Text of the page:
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Jun
24

Is it time to think hard over moderating social networking sites?

Is it time to think hard over moderating social networking sites?

Article by Engage Brands
























Millions are hopping onto the social networking bandwagon to stay connected with their friends and family members. Many use these platforms to share their personal experiences/thoughts about issues surrounding them. And when one talks of people ‘sharing their personal experiences/thoughts’ through the various social networks, it is to suggest that users are probably going to share probably everything under the sun, sometimes even stuff which should be best left in the privacy domain. It could be anything; someone voicing his frustration at workplace and abusing his boss on a social network or it could even a player lashing out at the selector/coach after being dropped from the team on sites like Facebook, MySpace, Twitter among others.Craze for social networking is enormous but with it also comes the lurking danger of stuff, which should remain in the private domain having the possibility of popping out into public domain causing personal or professional damage to an individual’s life.Similarly for brands and businesses, social media platforms are a great marketing vehicle to promote their products/services. But wouldn’t brands and businesses be wary of any reputational damage being caused to them through negative (especially if it’s not constructive criticism) or abusive comments about themselves on social networking sites.One wonders whether time has come when owners of social networking sites really need to think hard about opting for moderation of user updates/comments. The basic understanding one is trying to have is that unmoderated user updates/comments shouldn’t have a damaging effect on an individual or brand.If you really want to see what kind of damage it can have on an individual when unmoderated comments gets posted on social networks, take this scenario: Oregon coach Chip Kelly recently booted receiver Jamere Holland from the football team after Holland appeared to challenge his coach with an expletive-filled racist post on his Facebook page. Holland was somehow mistakenly taken to believe that Kiko Alonso had been axed from the team after Alonso was recently cited by Eugene police for driving under the influence of intoxicants and Holland wrote how he disagreed with the decision.Holland’s post grabbed immediate attention including that of his coach Chip Kelly, who dumped him stating that Holland had violated team rules. The irony of the incident was that his teammate Alonso continued to be in the team while Holland was given the chop. This incident clearly throws significant light on how users should exercise caution about what they want to post on social networking sites.It’s fair enough to suggest that moderation of social networking sites can go a long way in ensuring no abusive, offensive comments surface on these sites and cause reputational damage to an individual or a brand, but whether owners of social networks opt for moderation is something that remains to be seen. But definitely, moderation of social networks will stand everyone in good stead!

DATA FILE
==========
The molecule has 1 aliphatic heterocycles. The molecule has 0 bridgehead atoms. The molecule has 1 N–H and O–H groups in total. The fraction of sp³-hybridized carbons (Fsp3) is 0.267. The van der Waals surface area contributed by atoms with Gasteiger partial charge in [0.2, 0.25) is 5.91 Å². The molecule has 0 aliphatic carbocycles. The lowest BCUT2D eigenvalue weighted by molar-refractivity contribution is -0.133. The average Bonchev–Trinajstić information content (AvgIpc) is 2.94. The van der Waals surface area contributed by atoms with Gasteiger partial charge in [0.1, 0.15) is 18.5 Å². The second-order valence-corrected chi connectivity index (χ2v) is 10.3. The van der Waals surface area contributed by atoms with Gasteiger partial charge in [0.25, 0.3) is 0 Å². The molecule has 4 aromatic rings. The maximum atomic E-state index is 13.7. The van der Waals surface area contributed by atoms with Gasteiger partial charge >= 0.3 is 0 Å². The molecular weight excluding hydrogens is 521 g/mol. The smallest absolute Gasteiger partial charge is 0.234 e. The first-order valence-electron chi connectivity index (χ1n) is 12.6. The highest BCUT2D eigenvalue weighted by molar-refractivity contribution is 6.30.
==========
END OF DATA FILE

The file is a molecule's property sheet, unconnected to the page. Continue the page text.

About the Author

Engage Brands is a leading provider of outsourced Moderation of User Generated Content, Social Media Optimization, and Digital Community Management. We work hand-in-hand with our clients to safeguard their brands and users, serving as their eyes and ears in branded online communities.












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